Friday, January 19, 2007

Privacy Piracy

Data Mining is a huge business these days. It is getting to be so prevalent that we are being asked to provide all kinds of information almost on a daily basis. Sometimes our information is provided to others without us really being made aware.

Data mining is happening to you as you shop, when you pay your bills, and when you search for information on-line. Sometimes its for a good purpose and is beneficial to us; like when credit card issuers use data-mining to look for patterns of suspicious or unusual activity regarding your credit card use. That can indicate that your card has been stolen. Other times data mining can be a bit more suspicious in nature, and still other times it is down right annoying and intrusive. Using EZ Pass on the highway lets others know where you go and when. Shopper cards tell others what you buy and how often. Your health insurer knows how much medication you buy, and somebody surely knows what magazines you subscribe to.

Lots of bits of information about you is collected and other people make it their job to put all the pieces together to construct a profile. I guess we can say "so what"... but there is a sense of privacy and anonymity that is being lost. If I think about it long enough it does creep me out a bit. It seems so Orwellian. I guess we are supposed to just become immune to it and accept it as an unsavory result of technology, just like we are supposed to become de-sensitized to the camera surveillance that seems to be around in most public places. We are a generation that is being tracked and monitored in many ways, and it is not supposed to bother us.

We ought to be outraged that psycho-social information is being collected from our kids in school,oft times without parental knowledge. That information is being used in very questionable ways, and we ought to be asking the question: What is being done with this information? Parents should be made aware of programs like the Youth Risk Behavior Surveillance System (YRBSS), which was first developed in 1990 by the Center for Disease Control. It's a prime example of government data mining.

Last year an article, "US Plans Massive Data Sweep", was put out by the Christian Science Monitor, which outlined some pretty unsettling information about a little known system dubbed "ADVISE". Analysis, Dissemination, Visualization, Insight, and Semantic Enhancement (ADVISE) is only mentioned by a few public documents. ADVISE is a research and development program within the Department of Homeland Security (DHS), and is part of its three-year-old "Threat and Vulnerability, Testing and Assessment" portfolio. The TVTA received nearly $50 million in federal funding last year.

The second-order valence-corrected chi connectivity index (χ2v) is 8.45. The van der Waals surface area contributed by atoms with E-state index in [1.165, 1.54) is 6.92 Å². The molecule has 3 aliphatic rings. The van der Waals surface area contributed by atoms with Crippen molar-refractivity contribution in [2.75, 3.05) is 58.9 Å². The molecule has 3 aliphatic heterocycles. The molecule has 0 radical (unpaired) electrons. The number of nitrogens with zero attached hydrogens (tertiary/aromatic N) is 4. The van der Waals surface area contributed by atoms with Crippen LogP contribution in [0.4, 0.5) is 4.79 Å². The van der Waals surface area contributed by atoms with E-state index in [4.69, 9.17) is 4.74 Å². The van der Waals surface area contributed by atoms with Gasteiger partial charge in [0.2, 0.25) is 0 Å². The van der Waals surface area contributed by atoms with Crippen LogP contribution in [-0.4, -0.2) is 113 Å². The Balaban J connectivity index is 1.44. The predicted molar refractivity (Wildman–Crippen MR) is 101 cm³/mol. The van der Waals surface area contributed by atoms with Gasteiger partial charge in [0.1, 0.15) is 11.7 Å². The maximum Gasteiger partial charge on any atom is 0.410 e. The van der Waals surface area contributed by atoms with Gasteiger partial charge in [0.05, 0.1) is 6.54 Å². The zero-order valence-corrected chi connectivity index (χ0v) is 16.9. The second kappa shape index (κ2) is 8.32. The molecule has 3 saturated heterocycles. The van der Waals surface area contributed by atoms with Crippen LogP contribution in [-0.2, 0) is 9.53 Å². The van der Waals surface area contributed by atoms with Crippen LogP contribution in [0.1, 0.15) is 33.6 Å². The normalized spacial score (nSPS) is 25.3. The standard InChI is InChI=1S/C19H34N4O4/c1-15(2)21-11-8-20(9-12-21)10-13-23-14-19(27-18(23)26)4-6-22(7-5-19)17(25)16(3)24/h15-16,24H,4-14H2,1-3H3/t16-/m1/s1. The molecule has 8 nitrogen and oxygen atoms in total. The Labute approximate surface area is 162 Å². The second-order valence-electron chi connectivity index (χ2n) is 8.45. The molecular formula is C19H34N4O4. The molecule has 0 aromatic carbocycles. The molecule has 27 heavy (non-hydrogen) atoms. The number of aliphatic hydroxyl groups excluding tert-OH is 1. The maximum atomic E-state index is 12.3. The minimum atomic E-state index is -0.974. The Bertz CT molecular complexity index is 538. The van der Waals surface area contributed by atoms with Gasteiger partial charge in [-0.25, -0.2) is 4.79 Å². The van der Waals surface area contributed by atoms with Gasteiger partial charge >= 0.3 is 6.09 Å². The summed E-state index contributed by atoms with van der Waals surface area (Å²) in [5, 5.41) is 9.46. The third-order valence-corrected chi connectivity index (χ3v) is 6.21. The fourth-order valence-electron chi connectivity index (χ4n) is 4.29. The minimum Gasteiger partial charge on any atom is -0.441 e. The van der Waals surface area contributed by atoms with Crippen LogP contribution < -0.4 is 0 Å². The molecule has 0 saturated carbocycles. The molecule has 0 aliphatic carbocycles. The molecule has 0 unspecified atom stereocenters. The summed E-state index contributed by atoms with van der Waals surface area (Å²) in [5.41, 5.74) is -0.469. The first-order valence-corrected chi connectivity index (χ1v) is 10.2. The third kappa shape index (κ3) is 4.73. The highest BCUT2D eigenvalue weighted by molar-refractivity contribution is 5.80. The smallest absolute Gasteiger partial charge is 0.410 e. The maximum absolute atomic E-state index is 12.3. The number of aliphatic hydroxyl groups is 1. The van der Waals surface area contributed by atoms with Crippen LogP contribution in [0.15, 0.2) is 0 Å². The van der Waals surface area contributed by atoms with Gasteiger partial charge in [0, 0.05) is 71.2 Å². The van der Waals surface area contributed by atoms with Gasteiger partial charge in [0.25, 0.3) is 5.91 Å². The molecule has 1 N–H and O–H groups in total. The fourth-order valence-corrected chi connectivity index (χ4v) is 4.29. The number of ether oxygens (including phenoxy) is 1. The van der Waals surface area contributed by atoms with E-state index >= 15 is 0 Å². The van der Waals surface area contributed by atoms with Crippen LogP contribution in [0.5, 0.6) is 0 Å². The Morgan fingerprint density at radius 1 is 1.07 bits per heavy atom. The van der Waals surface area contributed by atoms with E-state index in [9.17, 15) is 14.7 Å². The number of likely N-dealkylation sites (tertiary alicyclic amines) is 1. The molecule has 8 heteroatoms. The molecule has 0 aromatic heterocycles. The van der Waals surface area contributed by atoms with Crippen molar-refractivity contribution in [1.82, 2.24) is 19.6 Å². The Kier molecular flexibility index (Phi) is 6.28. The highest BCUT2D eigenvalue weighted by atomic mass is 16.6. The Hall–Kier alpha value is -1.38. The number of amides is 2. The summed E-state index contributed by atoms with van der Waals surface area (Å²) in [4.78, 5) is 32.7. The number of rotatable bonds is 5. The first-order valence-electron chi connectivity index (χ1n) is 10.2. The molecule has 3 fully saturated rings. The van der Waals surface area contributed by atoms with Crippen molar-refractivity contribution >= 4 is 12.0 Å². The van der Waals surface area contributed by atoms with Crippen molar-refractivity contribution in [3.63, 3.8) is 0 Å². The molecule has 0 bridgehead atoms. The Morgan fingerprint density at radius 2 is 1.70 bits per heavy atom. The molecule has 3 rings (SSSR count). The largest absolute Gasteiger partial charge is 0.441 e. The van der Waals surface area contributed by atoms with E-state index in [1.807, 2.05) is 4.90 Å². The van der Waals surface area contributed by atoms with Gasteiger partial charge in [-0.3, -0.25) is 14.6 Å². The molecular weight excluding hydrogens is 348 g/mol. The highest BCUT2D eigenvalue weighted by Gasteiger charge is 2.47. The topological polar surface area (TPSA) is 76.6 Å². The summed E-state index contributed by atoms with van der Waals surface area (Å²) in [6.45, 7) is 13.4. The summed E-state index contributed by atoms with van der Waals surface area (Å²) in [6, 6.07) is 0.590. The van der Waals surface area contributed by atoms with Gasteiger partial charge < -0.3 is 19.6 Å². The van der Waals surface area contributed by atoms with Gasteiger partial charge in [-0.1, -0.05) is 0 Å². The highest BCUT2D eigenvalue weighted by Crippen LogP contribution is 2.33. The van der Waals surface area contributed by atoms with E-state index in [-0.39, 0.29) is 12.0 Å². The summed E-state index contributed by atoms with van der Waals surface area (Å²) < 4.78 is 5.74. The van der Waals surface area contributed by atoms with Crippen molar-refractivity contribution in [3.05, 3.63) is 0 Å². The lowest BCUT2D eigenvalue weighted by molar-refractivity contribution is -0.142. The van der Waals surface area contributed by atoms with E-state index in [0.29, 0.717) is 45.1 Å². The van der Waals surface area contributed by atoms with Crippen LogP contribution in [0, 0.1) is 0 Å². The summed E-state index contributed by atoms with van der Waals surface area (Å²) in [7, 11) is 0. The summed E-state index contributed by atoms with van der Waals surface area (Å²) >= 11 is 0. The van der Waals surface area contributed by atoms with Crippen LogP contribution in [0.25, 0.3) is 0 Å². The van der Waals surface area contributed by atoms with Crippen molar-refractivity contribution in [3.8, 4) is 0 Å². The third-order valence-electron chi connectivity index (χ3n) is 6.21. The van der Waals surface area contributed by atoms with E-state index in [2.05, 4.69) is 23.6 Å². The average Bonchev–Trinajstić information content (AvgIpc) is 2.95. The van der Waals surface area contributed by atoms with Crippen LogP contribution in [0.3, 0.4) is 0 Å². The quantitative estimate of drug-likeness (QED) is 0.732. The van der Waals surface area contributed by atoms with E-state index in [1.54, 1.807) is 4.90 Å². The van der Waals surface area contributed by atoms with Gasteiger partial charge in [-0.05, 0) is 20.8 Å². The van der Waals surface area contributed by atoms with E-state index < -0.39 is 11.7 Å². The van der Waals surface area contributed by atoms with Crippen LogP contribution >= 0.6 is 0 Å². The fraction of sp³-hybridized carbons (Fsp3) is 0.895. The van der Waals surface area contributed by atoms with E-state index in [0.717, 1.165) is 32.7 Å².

A major part of ADVISE involves data-mining - or "dataveillance," as some call it. It means sifting through data to look for patterns. here's what the CS Monitor reported:
What sets ADVISE apart is its scope. It would collect a vast array of corporate and public online information - from financial records to CNN news stories - and cross-reference it against US intelligence and law-enforcement records. The system would then store it as "entities" - linked data about people, places, things, organizations, and events, according to a report summarizing a 2004 DHS conference in Alexandria, Va. The storage requirements alone are huge - enough to retain information about 1 quadrillion entities, the report estimated. If each entity were a penny, they would collectively form a cube a half-mile high - roughly double the height of the Empire State Building.
Privacy laws have placed restrictions on government use of private data - such as medical records, but they don't prevent intelligence agencies from obtaining information by buying it from commercial data collectors.

I am glad to know that some Congressmen are awake. This appeared in one recent article in the Washington Times:
Sen. Russ Feingold, Wisconsin Democrat said: "The possibility of unchecked, secret use of data-mining technology threatens one of the most important values that we are fighting for in the war against terrorism -- freedom."
Former Rep. Bob Barr, a Georgia Republican who recently became an activist for the Libertarian Party, told the panel that data mining poses a "serious threat" to the First, Second, Fourth and Fifth amendments to the Constitution.
"That is nearly half of the Bill of Rights," he said.
Talk about Big Brother watching! Now I am all for "catching the terrorists", but I am not so keen on getting Average Joe Citizen caught up in the dragnet. This also has HUGE implication regarding privacy issues. With all the uproar about identity theft and misuse of information, one always should consider what happens to the information that is being collected. Who uses it? Is it being stored and protected? How can I change it if it is incorrect? Shouldn't we be in charge of our own personal data?

I know that I am more careful now about giving out any of my personal information to anyone, but I am also concerned about the information people are collecting about me that I may not be aware of. Don't get me wrong, I am not paranoid.. but I am aware of data mining and how we are as a society becoming so nonchalant and accepting of various forms of personal monitoring and surveillance. So next time your in some store's parking lot, give a wave to the camera above and say "cheese".

Just for Fun:
Rockwell Music Video: Somebody's Watching Me ... Lyrics